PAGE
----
65°F
Sponsored by

Inside-Out Prison Program Brings Together Inmates & Students

A unique program that exposes college students to prison inmates wrapped-up its fifth year Wednesday.
A unique program that exposes college students to prison inmates wrapped-up its fifth year Wednesday.

The "Inside-Out Prison Exchange" brings together Keystone College students and inmates from SCI Waymart in Wayne County.

Eyewitness News was allowed to go behind bars Wednesday for the closing ceremony for the program. We were not allowed to show prisoner faces or use their last names but both sides say the program is a helpful one.

For the last semester, the two groups have been meeting once a week in the prison.

"It gave us a chance to show that not everybody who committed a crime is evil or really negative at heart. They may have made a mistake," inmate Mark said.

Mark has been behind bars since 2007 for robbery. He looked forward to the class every week.

"It felt good to see people that you don't see everyday. It was a change and jail, prison, you really don't see a lot of change," Mark said.

The eight Keystone College students who took part in the program all have an interest in the criminal justice system.

By talking and interacting with the inmates, they spent their semester learning.

Walking away from the program, the students say the experience was life-changing.

"You think about it coming in, it's going to be like the movies and it's nothing like the movies here," Keystone College senior Justin Landsiedel said.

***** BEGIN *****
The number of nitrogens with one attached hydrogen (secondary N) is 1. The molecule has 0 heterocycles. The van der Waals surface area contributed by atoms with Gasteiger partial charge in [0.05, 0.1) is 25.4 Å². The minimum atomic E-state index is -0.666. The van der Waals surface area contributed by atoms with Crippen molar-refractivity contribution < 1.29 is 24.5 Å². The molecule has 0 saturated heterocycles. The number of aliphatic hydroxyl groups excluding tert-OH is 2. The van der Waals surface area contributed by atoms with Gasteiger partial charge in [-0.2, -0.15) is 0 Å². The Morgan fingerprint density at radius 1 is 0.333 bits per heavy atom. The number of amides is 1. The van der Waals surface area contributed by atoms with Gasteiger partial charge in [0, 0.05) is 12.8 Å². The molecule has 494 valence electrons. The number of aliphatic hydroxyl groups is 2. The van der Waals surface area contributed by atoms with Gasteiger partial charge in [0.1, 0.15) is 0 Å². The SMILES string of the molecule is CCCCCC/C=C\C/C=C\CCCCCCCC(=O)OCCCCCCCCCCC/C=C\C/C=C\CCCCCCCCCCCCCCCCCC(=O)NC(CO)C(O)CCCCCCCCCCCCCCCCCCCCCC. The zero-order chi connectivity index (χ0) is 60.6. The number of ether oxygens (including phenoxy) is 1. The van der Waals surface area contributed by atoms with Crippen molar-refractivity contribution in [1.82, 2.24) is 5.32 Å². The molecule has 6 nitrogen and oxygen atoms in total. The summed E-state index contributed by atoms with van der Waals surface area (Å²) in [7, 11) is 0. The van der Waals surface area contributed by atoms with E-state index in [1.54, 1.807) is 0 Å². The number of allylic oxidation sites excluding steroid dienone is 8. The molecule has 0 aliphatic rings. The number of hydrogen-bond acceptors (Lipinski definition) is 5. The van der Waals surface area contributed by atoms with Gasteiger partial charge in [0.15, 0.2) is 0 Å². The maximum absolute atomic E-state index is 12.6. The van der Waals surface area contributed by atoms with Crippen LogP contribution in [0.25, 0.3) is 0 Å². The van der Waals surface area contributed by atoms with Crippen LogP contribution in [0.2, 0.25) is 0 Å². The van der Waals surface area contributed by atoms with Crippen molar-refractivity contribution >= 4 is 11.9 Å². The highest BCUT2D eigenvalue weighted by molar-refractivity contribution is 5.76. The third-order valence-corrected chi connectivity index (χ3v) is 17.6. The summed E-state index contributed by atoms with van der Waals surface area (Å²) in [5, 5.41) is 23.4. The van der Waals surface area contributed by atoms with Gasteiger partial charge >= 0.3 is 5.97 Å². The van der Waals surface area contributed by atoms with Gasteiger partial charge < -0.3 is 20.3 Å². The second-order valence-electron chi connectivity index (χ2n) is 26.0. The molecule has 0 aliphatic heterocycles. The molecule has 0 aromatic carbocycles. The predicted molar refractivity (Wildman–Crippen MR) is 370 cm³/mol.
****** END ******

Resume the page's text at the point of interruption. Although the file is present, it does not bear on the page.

"I was definitely apprehensive walking in here just because I wasn't sure what to expect with the inmates too," Keystone College junior Sam Mehall said. "I wasn't sure if they were going to think that we were going to judge them walking in."

The inmates say they got something out of it too.

"Me, personally, it was just such a pleasure to be a part of something positive again. You know, jail is surrounded by negativity," inmate Tom said.

Inmate "Tom" is serving 15-to-40 years for third degree homicide.

The entire group created a website aimed at helping troubled kids from continuing to commit crimes.

"If we can help one youth from making bad decisions then that's a whole life saved," inmate Tom said.

The "Inside Out" prison exchange program doesn't cost taxpayers any money. It is based off a similiar program that started at Temple University and is now used as a model internationally.
Page: [[$index + 1]]
comments powered by Disqus

7pm-Eyewitness-News-300x100.jpg

iTeam-Tip.png